The N-ViroMotive already meets the EPA’s Tier 3 locomotive emission regulations that will take effect in 2012. By installing diesel particulate filters in each GenSet, the switcher also will meet Tier 4 regulations — which take effect in January 2015 — for particulate matter (PM), NREC said. The locomotive is designed to reduce NOx and PM emissions up to 80 percent, and cut fuel
usage 40 percent to 65 percent compared with a conventional switcher.
During the past three-plus years, the N-ViroMotive has been used by railroads and industrial customers in the United States, Canada, Australia and South America. NREC has delivered or soon will deliver more than 220 units to such customers as BNSF, CP, CSXT, NS, UP, RailAmerica, Pacific Harbor Lines, MBTA and SEPTA.
In addition, NREC has received orders and completed production for several 2,100-horsepower, six-axle
N-ViroMotives that will be used for hump-yard switching service and lower-speed branch line applications.
Railpower Technologies Corp’s
Eco-Motive line includes environmentally friendly GenSet locomotives available in four- or six-axle configurations and 700 to 2,800 horsepower.
The modular-designed GenSets can be added, removed or swapped out for batteries per a customer’s needs, Railpower said in an email. The locomotives are designed to reduce emissions up to 80 percent and cut fuel usage up to 60 percent compared with a conventional switcher. Replacement ratios can be as high as one for two, Railpower said.
The GenSets currently meet the EPA’s emission standards through 2014. By 2010’s end, the locomotives will meet the EPA’s Tier 4 standard coming in 2015, Railpower said.
Since the company introduced the GenSets in 2006, the locomotives have been redesigned to improve modularity and serviceability, and further
reduce emissions and fuel consumption, Railpower said.
The company markets the GenSets to Class Is, short lines and industrial
users, and recently delivered units to the Modesto & Empire Traction Co. and Virginia International Terminal.
Since 2001, Teleflex EcoTrans has offered Auxiliary Power Units (APUs). The company’s PR series of APUs are designed to reduce diesel locomotive idling and cut air emissions.
Last year, Teleflex EcoTrans redesigned the K-9 APU by enhancing the original model with a more efficient diesel motor. The company now offers three different models (PR-30/PR-35/PR-40), which can be adapted to a wide array of locomotive types, Teleflex EcoTrans said in an email.
APUs are designed to shut down the main engine while maintaining battery and fluid temperature levels. Teleflex EcoTrans’ units can reduce fuel consumption up to 79 percent, and cut NOx and hydrocarbon emission rates more than 90 percent, the company said, adding that the APUs can help railroads comply with the EPA’s Tier 0 emission standard.
By adding a satellite-based communication system, the units also can provide real-time location information and collect emission-reduction data.
In addition to serving customers in the United Kingdom, Turkey and Kazakhstan, Teleflex EcoTrans provides APUs to such North American railroads as CSXT, NS, BNSF, the Alaska Railroad, Buffalo & Pittsburgh, Montana Rail Link, Pan Am Railways, RailAmerica and the Wheeling & Lake Erie.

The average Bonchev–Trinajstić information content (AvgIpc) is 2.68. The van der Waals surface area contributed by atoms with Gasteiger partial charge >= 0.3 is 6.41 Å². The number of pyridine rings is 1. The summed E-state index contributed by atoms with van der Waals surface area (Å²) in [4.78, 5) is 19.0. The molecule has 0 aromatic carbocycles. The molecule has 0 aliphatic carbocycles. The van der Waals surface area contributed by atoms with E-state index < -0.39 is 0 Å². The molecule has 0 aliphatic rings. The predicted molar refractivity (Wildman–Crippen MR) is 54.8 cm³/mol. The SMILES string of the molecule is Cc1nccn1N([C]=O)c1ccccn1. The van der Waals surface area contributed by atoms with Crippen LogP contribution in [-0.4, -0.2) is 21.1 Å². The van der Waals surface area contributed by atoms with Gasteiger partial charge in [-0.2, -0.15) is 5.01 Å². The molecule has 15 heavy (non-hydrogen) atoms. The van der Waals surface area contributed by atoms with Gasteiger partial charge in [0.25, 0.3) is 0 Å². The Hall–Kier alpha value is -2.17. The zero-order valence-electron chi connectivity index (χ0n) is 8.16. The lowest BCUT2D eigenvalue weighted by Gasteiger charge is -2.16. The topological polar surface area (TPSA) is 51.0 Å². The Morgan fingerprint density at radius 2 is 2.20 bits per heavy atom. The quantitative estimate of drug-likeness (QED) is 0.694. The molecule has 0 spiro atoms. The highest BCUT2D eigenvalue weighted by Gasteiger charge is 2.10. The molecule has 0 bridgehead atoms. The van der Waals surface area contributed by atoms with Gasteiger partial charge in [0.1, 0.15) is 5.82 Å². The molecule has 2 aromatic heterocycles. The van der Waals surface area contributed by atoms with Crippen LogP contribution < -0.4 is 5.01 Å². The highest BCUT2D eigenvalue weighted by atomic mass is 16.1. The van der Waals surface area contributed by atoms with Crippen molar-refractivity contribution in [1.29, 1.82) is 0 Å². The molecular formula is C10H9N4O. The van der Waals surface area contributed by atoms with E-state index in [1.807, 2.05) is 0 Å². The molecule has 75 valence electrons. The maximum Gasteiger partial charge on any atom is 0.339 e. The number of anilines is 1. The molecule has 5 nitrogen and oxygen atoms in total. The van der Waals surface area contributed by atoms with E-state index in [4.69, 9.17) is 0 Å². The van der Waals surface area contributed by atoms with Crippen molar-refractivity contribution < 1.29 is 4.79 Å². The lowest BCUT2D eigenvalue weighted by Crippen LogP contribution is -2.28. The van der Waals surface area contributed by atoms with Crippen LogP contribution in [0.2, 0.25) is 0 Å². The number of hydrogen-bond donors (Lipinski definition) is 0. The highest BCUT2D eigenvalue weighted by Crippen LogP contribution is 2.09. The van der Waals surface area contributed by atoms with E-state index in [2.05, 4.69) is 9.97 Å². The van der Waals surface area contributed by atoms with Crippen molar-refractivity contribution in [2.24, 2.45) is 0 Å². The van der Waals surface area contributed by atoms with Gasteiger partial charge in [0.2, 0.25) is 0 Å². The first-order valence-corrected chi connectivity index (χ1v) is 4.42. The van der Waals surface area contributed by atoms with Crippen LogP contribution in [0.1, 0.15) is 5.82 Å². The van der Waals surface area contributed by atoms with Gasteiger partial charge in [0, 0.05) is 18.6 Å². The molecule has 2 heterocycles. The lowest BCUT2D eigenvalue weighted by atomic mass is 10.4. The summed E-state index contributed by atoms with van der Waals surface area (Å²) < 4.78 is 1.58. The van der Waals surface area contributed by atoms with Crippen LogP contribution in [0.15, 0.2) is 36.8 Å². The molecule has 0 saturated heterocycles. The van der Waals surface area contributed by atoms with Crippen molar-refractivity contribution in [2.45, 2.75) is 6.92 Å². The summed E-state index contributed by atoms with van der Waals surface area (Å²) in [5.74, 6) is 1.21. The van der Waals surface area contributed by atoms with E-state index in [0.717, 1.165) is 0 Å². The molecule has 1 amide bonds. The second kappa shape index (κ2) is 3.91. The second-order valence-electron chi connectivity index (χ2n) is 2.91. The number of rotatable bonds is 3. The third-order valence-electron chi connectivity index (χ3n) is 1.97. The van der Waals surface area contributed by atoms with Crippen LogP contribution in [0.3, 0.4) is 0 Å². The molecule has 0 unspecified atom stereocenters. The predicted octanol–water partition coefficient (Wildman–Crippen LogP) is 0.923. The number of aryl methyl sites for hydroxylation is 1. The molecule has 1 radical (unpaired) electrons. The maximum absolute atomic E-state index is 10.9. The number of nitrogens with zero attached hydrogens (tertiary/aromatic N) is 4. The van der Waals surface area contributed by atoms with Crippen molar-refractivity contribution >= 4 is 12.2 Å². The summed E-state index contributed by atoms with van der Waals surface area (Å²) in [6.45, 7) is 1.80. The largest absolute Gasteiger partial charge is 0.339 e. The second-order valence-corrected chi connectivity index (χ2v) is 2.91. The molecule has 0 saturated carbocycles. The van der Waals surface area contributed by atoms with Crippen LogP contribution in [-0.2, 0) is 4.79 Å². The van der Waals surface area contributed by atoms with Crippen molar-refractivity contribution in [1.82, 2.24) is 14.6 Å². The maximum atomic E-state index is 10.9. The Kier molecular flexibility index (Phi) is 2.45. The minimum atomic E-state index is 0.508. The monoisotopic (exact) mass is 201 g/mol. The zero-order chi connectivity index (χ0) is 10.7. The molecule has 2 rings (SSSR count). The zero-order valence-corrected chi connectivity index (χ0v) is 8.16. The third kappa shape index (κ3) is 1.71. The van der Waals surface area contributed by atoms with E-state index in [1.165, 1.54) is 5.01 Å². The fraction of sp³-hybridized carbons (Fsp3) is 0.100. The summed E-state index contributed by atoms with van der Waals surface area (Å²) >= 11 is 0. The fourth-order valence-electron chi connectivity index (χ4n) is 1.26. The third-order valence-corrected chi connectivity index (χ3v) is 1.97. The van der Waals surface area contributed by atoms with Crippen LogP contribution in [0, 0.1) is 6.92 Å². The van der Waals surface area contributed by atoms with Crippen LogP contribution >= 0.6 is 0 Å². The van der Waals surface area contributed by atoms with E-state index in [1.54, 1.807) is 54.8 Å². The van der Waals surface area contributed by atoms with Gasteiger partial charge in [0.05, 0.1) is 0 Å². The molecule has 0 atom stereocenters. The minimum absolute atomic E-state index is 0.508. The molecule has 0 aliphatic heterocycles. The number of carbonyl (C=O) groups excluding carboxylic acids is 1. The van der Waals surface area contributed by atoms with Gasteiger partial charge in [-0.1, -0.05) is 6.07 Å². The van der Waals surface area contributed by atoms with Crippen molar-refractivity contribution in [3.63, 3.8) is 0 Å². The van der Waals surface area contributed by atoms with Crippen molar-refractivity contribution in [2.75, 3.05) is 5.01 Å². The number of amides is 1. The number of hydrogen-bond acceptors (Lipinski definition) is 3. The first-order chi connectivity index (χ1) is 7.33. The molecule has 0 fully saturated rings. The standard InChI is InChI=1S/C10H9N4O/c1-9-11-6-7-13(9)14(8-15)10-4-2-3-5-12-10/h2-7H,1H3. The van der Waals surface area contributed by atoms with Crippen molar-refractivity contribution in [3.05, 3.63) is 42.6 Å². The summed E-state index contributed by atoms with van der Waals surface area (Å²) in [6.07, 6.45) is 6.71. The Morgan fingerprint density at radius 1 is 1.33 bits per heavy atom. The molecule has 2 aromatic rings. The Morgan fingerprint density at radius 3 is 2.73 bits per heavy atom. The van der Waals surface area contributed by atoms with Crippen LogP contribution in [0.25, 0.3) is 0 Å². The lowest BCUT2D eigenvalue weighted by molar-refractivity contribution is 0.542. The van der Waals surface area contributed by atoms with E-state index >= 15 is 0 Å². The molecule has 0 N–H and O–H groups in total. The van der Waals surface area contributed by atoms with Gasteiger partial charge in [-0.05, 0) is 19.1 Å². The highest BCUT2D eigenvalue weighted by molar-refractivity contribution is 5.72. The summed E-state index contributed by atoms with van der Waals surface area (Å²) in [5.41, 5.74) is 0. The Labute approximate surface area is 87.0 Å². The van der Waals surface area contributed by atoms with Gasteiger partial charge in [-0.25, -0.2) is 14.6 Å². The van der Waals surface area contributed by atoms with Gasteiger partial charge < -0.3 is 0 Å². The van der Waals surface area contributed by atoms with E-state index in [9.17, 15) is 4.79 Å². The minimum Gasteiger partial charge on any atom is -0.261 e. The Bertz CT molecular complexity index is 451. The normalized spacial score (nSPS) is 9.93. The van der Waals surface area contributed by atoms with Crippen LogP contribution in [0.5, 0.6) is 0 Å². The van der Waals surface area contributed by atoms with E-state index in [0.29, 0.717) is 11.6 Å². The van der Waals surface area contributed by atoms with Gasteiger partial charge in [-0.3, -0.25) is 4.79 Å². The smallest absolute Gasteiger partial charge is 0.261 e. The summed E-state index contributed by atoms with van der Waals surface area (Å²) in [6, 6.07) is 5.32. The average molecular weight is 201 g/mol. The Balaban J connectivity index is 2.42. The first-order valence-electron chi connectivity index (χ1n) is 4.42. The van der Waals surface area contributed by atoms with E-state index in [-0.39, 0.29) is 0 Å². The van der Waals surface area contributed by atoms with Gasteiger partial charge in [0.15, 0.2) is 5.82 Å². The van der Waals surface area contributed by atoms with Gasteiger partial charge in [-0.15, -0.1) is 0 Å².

In September 2008, The Timken Co. introduced the Timken® EcoTurn™ ultra-low torque labyrinth seal, which currently is available for Class K Timken® AP-2™ rail bearings.
The non-contacting labyrinth seal is designed to minimize frictional forces in the bearing, which, in turn, can reduce emissions released into the atmosphere and cut fuel consumption, Timken said in an email.
The EcoTurn features improved grease retention to help minimize grease weepage and includes no direct contaminant ingress path, reducing the likelihood of debris entering the bearing assembly, the company said. For freight-car owners, the seal can help lower and provide a more consistent bearing operating temperature.
Timken is marketing the seal to major railroads for their freight-car operations. The company now offers railroads an online calculator tool to estimate emission reductions and fuel savings associated with using the EcoTurn seal, which currently is being field tested by several customers, Timken said.
Marketed by Walker Engineering Enterprises since the 1980s, the Walker AIRSEP® closed crankcase system
now is available in several new rail configurations.
The system is designed to process crankcase fume emissions from diesel engines, remove entrained oil, then allow “scrubbed” vapors back to the
atmosphere, engine or air filter.
The end result is fewer hydrocarbon emissions, no oil residue or buildup on sensitive equipment, less oil leaked onto the ground and a reduced chance of stack fires, Walker Engineering Enterprises said in an email.
The AIRSEP features a high-
efficiency, dual-stage filtration system designed to help railroads reduce “blow-by” or crankcase emissions in their older or electronic diesel engines, the company said.
The AIRSEP now is packaged for use on HoTel or head-in power units, multi-diesels on environmentally friendly switchers, and various rail-engine packages and horsepowers, including Cummins, Caterpillar and Deutz. The newest systems are tailored for compact installations in tight spaces or are available as heavy duty units to accommodate long service intervals, Walker Engineering said.
AIRSEP customers include BNSF, UP, Amtrak, Caltrans and NREC.